4. According to the finding of the learned Judge in this case, however, there is something more than mere inability to maintain. The learned Judge has found, to quote his own words.

that the defendant habitually ill-treated the plaintiff and subjected her to considerable physical cruelty; that ultimately, over four years ago, he turned her out of her house after a severe beating (though she was at the time with child) and that after that he never sought to bring her to his house or to arrange for her maintenance.

5. On this finding in our view the case of desertion has been made out. That being so, there being cruelty as deposed to by the plaintiffs' witness which deposition we have no reason to disbelieve, in addition to desertion we think according to the view taken by the modern Muhammadan jurists the plaintiff has a right to maintain the suit. In Mr. Syed Ameer Ali's Muhammadan Law Vol 2 at page 520 the learned author gives the reasons for which a wife is entitled to a divorce. He says this:

A wife is entitled to a divorce for the following among other reasons and his reason No. 10 is: 'When he (husband) treats her (wife) habitually in a cruel manner. 'His reason No. 11 is: 'When he (husband) is in the habit of beating her (wife) or threatening her (wife) with bodily injuries.

'According to the Hanafis,'

says the learned author,

'mere inability to provide maintenance is not a sufficient ground, for asking for a divorce. When the husband is possessed of means and is able to provide for the support of both himself and his wife, and wilfully refuses to do so and neglects her, then only can she apply for a divorce. The Kazi or Judge has the power of granting a divorce when the refusal or neglect is wilful and unjustifiable.

6. We think, having regard to this statement of law in Mr. Syed Ameer Ali's book, that the suit of the plaintiff can be sustained. Having found cruelty and wilful neglect to maintain the wife, it was open to the District Judge to entertain the suit. This view is also supported by a passage which has been quoted by Mr. Wilson in his well-known treatise on Anglo-Muhammadan Law. The passage is taken from Baillie's Digest of Muhammadan Law. At page 301 the learned author says thus:

When married parties disagree and are apprehensive that they cannot observe the bounds prescribed by Almighty God (or, in other words, perform the duties incumbent on them by the marriage relation) there is no objection to the woman's ransoming herself from the husband with property in consideration of which he is to give tier a khoota, and when they have done one, irrevocable repudiation takes place, and she is liable for the property. When the aversion is on, the part of the husband, it is not lawful for him to take anything from her in exchange for the khoota

7. With reference to this passage Mr. Wilson in his Anglo-Muhammadan Law, sixth edition, at page 154 says this:

As to judicial divorce for the husband's cruelty,, or adultery, the Hedaya and Fotawa Alamgiri are silent, unless indeed, we are to understand in a compulsory sense an isolated expression in an extract from the latter work which is thus rendered by Baillie, p, 301.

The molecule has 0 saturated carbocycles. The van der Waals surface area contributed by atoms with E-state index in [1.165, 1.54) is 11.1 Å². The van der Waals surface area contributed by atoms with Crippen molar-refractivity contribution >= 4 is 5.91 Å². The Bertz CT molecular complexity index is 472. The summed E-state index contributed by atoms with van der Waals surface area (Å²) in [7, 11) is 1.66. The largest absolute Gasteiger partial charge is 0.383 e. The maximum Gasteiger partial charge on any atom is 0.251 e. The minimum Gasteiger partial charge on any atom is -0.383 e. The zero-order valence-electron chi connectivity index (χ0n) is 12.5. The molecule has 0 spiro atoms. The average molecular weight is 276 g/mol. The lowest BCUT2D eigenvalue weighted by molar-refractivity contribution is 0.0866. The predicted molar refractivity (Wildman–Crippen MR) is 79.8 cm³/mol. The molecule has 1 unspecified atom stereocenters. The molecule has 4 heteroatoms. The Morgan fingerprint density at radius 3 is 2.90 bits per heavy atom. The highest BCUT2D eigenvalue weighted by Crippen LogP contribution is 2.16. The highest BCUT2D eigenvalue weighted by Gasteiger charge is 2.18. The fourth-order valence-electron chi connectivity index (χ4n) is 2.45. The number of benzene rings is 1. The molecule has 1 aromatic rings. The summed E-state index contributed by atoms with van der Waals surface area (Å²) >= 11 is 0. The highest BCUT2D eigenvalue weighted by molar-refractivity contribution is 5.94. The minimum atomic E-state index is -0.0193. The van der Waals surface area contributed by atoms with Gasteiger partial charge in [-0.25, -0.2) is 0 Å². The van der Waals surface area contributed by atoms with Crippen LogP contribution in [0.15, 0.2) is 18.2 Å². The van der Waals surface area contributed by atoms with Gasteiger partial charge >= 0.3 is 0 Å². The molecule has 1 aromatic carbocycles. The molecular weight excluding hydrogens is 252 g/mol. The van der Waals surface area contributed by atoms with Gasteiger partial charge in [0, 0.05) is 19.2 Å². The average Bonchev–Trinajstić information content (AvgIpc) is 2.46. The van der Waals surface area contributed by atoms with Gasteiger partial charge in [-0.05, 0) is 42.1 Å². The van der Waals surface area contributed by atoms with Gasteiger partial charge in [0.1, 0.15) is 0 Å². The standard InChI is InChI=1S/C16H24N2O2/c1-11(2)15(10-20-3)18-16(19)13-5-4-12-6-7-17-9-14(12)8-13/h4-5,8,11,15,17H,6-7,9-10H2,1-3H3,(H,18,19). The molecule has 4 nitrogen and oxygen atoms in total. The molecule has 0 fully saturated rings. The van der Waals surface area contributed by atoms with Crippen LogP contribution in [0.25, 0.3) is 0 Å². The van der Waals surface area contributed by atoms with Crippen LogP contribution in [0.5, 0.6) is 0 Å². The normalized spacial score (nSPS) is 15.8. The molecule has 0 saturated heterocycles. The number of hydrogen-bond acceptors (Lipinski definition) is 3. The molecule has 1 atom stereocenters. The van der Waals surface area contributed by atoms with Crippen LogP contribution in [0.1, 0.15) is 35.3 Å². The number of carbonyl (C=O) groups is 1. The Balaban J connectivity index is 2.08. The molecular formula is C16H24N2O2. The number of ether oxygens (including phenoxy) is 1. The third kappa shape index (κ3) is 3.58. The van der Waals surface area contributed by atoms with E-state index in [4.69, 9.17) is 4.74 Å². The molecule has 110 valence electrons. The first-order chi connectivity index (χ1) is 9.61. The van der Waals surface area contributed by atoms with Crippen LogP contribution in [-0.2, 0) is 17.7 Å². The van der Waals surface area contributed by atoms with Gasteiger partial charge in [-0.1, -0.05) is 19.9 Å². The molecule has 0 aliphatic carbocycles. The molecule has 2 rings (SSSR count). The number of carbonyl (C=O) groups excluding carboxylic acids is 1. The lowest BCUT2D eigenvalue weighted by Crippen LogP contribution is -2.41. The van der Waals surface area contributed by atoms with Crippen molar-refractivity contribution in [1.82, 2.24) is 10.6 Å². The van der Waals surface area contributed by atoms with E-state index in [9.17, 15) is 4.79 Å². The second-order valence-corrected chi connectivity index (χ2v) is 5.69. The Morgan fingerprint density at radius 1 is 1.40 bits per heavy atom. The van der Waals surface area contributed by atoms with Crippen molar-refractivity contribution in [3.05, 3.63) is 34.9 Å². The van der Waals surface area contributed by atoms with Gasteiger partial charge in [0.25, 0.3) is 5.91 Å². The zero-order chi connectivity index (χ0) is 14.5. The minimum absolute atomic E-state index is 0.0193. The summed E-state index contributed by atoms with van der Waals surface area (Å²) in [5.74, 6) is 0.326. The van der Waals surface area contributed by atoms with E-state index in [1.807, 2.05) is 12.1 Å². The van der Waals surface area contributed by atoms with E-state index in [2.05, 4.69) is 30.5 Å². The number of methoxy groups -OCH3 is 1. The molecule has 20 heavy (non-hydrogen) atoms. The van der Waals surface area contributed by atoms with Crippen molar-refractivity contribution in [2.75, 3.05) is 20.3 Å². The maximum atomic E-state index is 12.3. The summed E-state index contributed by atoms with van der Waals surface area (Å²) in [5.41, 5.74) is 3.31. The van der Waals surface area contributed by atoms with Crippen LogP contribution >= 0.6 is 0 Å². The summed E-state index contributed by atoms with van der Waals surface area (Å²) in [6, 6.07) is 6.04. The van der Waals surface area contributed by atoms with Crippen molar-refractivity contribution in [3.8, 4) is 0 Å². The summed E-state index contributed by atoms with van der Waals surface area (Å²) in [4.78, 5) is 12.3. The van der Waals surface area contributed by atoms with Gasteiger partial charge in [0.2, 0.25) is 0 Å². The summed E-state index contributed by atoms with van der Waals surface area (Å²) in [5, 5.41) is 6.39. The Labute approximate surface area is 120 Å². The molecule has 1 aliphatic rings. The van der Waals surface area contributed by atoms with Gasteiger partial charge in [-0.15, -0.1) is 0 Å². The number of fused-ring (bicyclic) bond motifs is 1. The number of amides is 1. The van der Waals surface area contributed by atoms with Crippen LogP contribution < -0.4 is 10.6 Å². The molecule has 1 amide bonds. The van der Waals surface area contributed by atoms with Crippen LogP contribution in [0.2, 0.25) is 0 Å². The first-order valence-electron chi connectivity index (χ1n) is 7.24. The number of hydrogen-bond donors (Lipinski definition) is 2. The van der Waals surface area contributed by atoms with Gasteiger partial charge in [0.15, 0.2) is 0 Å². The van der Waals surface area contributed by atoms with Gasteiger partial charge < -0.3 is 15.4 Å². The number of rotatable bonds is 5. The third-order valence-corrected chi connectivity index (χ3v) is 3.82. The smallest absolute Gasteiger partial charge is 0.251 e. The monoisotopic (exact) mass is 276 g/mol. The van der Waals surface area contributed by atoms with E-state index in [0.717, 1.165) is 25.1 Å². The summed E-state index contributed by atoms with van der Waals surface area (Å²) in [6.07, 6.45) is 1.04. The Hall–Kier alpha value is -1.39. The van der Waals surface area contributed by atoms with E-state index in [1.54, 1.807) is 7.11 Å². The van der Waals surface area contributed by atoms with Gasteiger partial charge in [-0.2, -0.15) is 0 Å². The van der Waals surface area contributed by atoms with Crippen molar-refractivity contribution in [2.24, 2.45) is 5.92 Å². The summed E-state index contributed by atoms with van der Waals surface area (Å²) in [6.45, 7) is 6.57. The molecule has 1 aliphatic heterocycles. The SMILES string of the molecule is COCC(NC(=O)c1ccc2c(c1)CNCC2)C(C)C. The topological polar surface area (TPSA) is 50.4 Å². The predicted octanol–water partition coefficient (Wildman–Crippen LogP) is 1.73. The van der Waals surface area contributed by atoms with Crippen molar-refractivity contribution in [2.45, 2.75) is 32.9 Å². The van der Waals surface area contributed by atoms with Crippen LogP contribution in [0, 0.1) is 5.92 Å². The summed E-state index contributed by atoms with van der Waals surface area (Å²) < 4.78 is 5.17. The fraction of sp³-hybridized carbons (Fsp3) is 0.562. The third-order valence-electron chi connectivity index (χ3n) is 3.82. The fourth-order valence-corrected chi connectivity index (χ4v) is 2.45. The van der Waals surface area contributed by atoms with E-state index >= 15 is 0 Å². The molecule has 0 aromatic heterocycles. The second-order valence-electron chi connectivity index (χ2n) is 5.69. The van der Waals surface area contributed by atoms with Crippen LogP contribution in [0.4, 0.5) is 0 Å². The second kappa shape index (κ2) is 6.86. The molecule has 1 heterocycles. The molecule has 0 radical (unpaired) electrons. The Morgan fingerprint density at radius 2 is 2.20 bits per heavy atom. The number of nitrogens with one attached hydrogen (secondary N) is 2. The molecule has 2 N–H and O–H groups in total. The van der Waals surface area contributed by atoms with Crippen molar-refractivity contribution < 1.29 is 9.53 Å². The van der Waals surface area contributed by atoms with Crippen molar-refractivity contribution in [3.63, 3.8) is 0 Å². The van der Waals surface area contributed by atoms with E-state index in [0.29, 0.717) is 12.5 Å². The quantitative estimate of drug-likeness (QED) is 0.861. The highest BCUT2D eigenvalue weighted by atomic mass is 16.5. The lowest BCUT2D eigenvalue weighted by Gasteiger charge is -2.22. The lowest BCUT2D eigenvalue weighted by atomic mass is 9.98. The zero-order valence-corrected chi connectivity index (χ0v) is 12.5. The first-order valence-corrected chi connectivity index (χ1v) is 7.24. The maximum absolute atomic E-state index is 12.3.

8. Then he quotes the passage at which we have quoted already. After citing this passage the learned author observes this:

If this means that the kazi must, or may, on the wife's demand, compel the husband to give her a khuta, we must further suppose (1) that he can pass such a decree on mere proof of incurable disagreement or incompatibility, irrespective of actual cruelty or other breach of conjugal duty; and (2) that he can fix at his discretion the price at which the woman is to purchase her freedom. These propositions, if accepted, would, to a certain degree, assimilate the woman's position as regards divorce to that of the many but the point has never come up for judicial decision in that form.

9. The learned author then refers to a Burma case namely the case of Khalilal Rahaman v. Mariam Bibi 59 Ind. Cas. 804, and says that the grounds for a judicial divorce are stated there in wide terms, including habitual cruelty, and perhaps even desertion and neglect. Having regard to the view taken by the modern Muhammadan jurists including Mr. Syed Ameer Ali and the view taken in Baillie's Digest of Muhammadan Law at page 304 we think it right to hold that a suit can be maintained at the instance of a Muhammadan wife if cruelty is accompanied with desertion of wife as in the present case. We think, therefere, that appeal must be dismissed.

10. No order is made as to costs.

11. The findings of facts have also been challenged by Mr. Chakrabarty but having regard to the remarks made by the learned District Judge that he has seen the witnesses and that by observing their demeanour he has come to the conclusion that the defendant's witnesses are all unreliable, we think that we should not interfere with his finding on an issue on such a simple question of fact as arises in the present case, as to whether desertion and cruelly has been established on the part of the husband.

Patterson, J.

12. I agree.